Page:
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A surprising number of psychology studies can’t be reproduce

A surprising number of psychology studies can’t be reproduce

Postby admin » Mon Jan 18, 2016 5:30 pm

http://www.theverge.com/2015/8/27/92165 ... ity-issues
Researchers ought to be able to duplicate the findings of other scientists’ work, but a new study suggests that many published psychology results can't be recreated.

A huge, collaborative research project attempted to recreate 100 studies that were recently published in major psychology journals, and it found that only 39 of those studies' results could be replicated. That could mean that the studies were wrong in the first place, but researchers say that the findings tell more about the difficulty of designing a reproducible study than the accuracy of the studies themselves.

Studies need to be reproducible so that scientists can confirm their effects. That's why scientists have generally pushed toward reproducing studies — and not just in psychology. In part, that's to catch scientific fraud, but it's also simply to make scientific findings more trustworthy. In January 2014, the National Institutes of Health announced it would create new initiatives to address these concerns, but there still aren't widely established reproducibility guidelines. The study being published today speaks to why a bigger focus on reproducibility is necessary.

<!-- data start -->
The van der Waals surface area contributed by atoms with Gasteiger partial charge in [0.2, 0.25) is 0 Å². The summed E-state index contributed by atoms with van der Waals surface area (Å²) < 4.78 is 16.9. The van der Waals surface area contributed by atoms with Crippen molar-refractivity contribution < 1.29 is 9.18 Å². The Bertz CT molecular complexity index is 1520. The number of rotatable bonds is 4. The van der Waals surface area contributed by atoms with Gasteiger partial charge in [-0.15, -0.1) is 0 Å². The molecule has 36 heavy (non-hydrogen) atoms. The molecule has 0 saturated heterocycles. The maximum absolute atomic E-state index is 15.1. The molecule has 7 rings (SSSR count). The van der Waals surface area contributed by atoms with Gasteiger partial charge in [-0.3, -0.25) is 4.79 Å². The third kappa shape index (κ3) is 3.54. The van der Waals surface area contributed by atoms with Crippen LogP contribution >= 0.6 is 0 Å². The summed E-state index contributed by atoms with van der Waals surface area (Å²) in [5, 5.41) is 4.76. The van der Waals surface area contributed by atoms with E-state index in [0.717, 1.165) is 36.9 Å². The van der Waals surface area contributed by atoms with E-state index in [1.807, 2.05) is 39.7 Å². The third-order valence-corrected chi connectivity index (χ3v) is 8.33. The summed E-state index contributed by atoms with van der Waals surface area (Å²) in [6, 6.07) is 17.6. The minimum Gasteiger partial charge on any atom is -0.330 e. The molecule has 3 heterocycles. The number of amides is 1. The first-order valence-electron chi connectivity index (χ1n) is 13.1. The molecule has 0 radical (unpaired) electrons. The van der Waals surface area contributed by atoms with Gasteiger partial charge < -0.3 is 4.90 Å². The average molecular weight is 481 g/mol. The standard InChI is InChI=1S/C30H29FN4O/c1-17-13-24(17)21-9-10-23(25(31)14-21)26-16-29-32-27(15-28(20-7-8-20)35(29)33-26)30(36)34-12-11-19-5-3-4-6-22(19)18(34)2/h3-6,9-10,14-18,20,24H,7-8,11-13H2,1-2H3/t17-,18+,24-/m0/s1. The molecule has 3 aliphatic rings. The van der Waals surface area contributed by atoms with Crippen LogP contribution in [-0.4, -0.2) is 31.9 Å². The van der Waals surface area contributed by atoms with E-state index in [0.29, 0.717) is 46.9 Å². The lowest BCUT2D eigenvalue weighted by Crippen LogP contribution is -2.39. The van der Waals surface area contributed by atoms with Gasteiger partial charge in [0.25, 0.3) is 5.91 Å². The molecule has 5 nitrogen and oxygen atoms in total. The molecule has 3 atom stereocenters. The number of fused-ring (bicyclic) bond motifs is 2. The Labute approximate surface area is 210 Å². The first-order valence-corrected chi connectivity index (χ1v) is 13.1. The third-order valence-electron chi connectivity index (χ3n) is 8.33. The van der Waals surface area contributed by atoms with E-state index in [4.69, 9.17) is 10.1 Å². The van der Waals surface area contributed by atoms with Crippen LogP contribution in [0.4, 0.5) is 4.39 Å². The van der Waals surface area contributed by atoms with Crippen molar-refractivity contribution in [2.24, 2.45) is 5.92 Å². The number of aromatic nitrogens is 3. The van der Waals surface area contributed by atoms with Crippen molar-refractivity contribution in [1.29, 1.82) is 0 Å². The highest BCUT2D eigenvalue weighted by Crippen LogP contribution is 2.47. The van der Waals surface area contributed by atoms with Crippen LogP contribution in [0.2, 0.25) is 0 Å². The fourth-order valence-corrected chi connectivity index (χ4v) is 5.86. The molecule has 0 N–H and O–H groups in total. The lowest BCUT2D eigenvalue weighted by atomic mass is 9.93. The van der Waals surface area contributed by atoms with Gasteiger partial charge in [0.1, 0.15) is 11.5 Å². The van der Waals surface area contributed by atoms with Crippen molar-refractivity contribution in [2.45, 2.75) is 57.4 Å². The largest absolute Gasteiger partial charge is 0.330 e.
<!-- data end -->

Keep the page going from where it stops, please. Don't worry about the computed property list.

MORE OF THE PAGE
"I don’t see this story as negative or pessimistic," Brian Nosek, a University of Virginia researcher and the study's corresponding author, told reporters this week. "The results present an opportunity, and the project is a demonstration of science demonstrating one of its central qualities: self-correction."

That self-correction even extended to the 39 studies that researchers were able to replicate. Of those, 83 percent had smaller effects that were in the initial reports; the drop in effect size was usually around 50 percent. The report is being published today in the journal Science.

Nosek says that there are three reasons studies' results may not have been replicated or may have changed. First, it's possible that the original result identified an effect that wasn't real. Second, it's possible that the researchers failed to detect a real effect in the reproduction. Finally, it's possible that both studies were accurate but that their methodologies differed in slight but meaningful ways.

The scientists attempting to reproduce studies tried to hew closely to the originals; they even worked with the original researchers and published their study designs for feedback from the over 270 people who worked on the reproduction project. That certainly suggests that errors are being made throughout these experiments, which mostly focused on social psychology and cognitive psychology. But for these researchers, the differing results suggests something else: that there’s a problem with the reproduction process.